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From Mike Malone <m...@simplegeo.com>
Subject Re: Geohash nearby query implementation in Cassandra.
Date Fri, 17 Feb 2012 18:03:09 GMT
2012/2/17 Raúl Raja Martínez <raulraja@gmail.com>

>  Hello everyone,
>
> I'm working on a application that uses Cassandra and has a geolocation
> component.
> I was wondering beside the slides and video at
> http://www.readwriteweb.com/cloud/2011/02/video-simplegeo-cassandra.php that
> simplegeo published regarding their strategy if anyone has implemented
> geohash storage and search in cassandra.
> The basic usage is to allow a user to find things close to a geo location
> based on distance radius.
>
> I though about a couple of approaches.
>
> 1. Have the geohashes be the keys using the Ordered partitioner and get a
> group of rows between keys then store the items as columns in what it would
> end up looking like wide rows since each column would point to another row
> in a different column family representing the item nearby.
>

That's what we did early on at SimpleGeo.


> 2. Simply store the geohash prefixes as columns and use secondary indexes
> to do queries such as >= and <=.
>

This seems like a reasonable approach now that secondary indexes are
available. It might even address some of the hotspot problems we had with
the order preserving partitioner since the indices are distributed across
all hosts. Of course there are tradeoffs there too. Seems like a viable
option for sure.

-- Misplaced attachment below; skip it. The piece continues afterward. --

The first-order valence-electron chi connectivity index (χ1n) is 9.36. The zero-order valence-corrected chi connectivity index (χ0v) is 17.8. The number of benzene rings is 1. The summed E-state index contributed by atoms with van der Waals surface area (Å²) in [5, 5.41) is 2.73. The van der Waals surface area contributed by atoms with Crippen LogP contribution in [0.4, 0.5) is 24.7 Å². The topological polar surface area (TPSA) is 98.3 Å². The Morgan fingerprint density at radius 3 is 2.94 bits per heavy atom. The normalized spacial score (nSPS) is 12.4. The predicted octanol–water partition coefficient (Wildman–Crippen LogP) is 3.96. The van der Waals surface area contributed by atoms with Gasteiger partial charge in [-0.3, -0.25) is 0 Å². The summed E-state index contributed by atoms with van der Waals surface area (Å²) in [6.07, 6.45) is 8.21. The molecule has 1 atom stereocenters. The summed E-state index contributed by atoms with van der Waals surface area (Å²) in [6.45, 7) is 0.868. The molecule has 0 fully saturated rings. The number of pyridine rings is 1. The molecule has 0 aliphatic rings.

> The problem I'm facing in both cases is ordering by distance and searching
> neighbors.
>

This will always be a problem with dimensionality reduction techniques like
geohashes. A brief bit of pedantry: it is mathematically impossible to do
dimensionality reduction without losing information. You can't embed a 2
dimensional space in a 1 dimensional space and preserve the 2D
topology. This manifests itself all sorts of ways, but when it comes to
doing kNN queries it's particularly obvious. Things that are near in 2D
space can be far apart in 1D space and vice versa. Doing a 1D embedding
like this will always result in suboptimal performance for at least some
queries. You'll have to over-fetch and post-process to get the correct
results.

That said, a 1D embedding is certainly easier to code since
multidimensional indexes are not available in Cassandra. And there are
plenty of data sets that don't hit any degenerate cases. Moreover, if
you're mostly doing bounding-radius queries the geohash approach isn't
nearly as bad (the only trouble comes when you want to limit the results,
in which case you often want things ordered by distance from centroid and
the query is no longer a bounding radius query - rather, it's a kNN with a
radius constraint). In any case, geohash is a reasonable starting point, at
least.

The neighbors problem is clearly explained here:
> https://github.com/davetroy/geohash-js
>
> Once the neighbors are calculated an item can be fetched with SQL similar
> to this.
>
> SELECT * FROM table WHERE LEFT(geohash,6) IN ('dqcjqc',
> 'dqcjqf','dqcjqb','dqcjr1','dqcjq9','dqcjqd','dqcjr4','dqcjr0','dqcjq8')
>
> Since Cassandra does not currently support OR or a IN statement with
> elements that are not keys I'm not sure what the best way to implement
> geohashes may be.
>

Can't you use the thrift interface and use multiget_slice? If I recall
correctly, we implemented a special version of multiget_slice that stopped
when we got a certain number of columns across all rows. I don't have that
code handy but we did that work early in our Cassandra careers and,
starting from the thrift interface and following control flow for the
multiget_slice command, it wasn't terribly difficult to add.

Mike

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